A potentially better idea is RAID5 which would cost you 1 disk in redundancy (so 25% in a 4-disk setup, but you can go RAID5 starting from 3 disks) but any 1 of those drives can die without you losing your data. If a second drive dies, it's all gone.

For some time now I have a big-ass fileserver on the cheap. It's made using a Sharkoon Rebel9 chassis (30 euro or less. Dirt cheap) and 2 IcyDock 5-disk enclosures with trays quite similar to this one. At the time I populated this with a total of 10 Seagate 250GB harddisks. 250gb at the time was the sweet spot in terms of price per gb.

I set it up as RAID5 and had to put in a MONSTER of a PSU because all the drives span up at the same time on boot which was causing brown-outs. Modern drives should not do this anymore, but you might want to look into "staggered startup" if you're going to make a large array with a lot of disks.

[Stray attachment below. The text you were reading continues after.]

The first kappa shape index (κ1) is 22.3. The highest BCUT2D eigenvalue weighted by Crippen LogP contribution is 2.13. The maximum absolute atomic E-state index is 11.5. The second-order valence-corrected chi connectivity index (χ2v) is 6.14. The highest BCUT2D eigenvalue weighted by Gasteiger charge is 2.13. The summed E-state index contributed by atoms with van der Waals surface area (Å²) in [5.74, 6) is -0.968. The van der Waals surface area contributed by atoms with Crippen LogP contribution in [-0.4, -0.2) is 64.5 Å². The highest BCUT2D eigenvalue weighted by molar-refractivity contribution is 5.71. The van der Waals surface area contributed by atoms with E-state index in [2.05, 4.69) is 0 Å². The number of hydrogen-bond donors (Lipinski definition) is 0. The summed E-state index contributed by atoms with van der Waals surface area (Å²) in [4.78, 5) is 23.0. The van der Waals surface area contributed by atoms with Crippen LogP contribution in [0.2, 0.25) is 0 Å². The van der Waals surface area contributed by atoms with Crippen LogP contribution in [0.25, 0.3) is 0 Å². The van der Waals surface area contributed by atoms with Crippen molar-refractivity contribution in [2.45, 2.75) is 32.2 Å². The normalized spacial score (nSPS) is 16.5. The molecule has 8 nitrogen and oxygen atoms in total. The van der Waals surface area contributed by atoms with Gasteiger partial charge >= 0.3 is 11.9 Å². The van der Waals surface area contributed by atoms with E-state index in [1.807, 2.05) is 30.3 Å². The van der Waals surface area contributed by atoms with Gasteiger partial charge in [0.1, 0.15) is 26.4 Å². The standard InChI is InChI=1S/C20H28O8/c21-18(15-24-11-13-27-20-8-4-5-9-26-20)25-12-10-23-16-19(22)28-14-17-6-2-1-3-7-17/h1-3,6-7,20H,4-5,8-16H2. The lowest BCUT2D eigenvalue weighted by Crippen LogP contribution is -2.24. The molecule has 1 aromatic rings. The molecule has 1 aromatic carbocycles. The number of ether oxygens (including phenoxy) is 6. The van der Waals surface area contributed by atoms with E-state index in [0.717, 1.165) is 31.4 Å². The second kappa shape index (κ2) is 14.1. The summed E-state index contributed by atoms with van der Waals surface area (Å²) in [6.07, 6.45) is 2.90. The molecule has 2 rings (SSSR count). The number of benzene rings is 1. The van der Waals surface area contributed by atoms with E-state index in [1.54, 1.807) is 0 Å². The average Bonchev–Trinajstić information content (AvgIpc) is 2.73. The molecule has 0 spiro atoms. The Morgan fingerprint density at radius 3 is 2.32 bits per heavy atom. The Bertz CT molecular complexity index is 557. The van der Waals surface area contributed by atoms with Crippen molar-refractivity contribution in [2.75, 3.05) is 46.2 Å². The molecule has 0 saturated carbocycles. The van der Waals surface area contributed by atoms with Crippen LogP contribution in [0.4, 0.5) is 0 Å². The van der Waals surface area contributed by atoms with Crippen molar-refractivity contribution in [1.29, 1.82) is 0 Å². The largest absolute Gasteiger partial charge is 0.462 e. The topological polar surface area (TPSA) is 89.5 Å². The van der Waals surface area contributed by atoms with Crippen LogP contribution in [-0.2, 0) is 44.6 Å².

Inside was an Asus workstation board with 6 SATA connections, 2 PCI-X slots and a few regular PCI slots. The processor was a P4 Prescott (hot as hell and not very fast - bad choice but cheapest that fit the board, which was designed for Xeons) and I had a Promise TX4 (or some such) cheap 4-port SATA card. It ran Linux using a single Software RAID5 defined across the full array giving me 2.25TB of storage at a time where 500 cost an arm and a leg, and possibly your first-born.

The good:

- Massive storage for a decent price.

- Performance was, for the time, completely mental. It was almost like you had the data before your finger let go of the return key.

- Redundant

- Comparitively cheap, although the mobo/cpu combo would've been cheaper to do with a regular board and 2 SATA cards.